* Store your leftovers properly so you can take it for lunch or eat it for dinner another night instead of buying takeaway
* Make a menu plan for the coming week and only buy what you need
* Get creative and make up some recipes using what you’ve got left in the fridge
* Use your limp, older veggies to make homemade vegetable stock – you can use vegetable peelings too, especially if they’re free of pesticides
* Buy less packaged foods, and cook more things from scratch. This will reduce food-packaging rubbish.
Check out this excellent book for more great ideas.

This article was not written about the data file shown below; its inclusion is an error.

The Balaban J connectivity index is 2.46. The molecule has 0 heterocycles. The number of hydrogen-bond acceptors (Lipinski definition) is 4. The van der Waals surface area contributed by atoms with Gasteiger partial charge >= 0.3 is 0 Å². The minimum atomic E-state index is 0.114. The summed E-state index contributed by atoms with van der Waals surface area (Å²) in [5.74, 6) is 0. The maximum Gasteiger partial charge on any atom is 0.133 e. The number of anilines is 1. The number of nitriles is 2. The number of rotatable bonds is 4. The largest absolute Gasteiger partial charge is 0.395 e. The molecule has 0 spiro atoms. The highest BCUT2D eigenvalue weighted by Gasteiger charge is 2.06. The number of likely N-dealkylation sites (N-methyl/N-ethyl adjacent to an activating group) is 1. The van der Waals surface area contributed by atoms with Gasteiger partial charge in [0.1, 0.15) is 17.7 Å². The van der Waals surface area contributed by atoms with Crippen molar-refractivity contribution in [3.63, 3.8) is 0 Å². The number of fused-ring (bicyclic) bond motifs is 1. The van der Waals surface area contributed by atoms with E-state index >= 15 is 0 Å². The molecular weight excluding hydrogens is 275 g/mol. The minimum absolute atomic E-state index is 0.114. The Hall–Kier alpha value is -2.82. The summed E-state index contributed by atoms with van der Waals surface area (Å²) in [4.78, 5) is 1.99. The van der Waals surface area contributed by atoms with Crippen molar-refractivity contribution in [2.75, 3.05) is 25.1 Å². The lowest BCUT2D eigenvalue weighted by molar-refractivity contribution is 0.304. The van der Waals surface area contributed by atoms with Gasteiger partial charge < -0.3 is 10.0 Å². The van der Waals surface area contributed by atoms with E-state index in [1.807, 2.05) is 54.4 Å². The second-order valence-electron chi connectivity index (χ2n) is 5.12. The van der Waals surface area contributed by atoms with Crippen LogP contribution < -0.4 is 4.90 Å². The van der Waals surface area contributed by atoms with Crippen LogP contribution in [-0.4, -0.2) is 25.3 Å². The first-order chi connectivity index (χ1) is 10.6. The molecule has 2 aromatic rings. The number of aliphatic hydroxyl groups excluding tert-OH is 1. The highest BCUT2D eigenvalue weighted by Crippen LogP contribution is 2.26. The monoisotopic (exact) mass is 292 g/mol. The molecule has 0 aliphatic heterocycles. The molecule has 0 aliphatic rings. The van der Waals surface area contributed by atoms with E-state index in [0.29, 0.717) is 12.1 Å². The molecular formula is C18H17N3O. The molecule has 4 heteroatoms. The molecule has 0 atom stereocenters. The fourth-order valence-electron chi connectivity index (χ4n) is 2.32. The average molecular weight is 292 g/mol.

Choose fair-trade foodFor some things we can’t go local, like chocolate, tea and coffee. Such products are usually grown in third world countries. To make sure you buy products from companies that don’t exploit their workers, go fair-trade for fairer income and kinder working conditions to those who bring us these yummy treats. Look for the fair-trade symbol and check out their website.
I hope these tips give you some insight on how your food choices can make a powerful statement of kindness. I find that thinking about food – where it comes from and how it affects all beings and our planet – makes me want to make kinder food choices, naturally.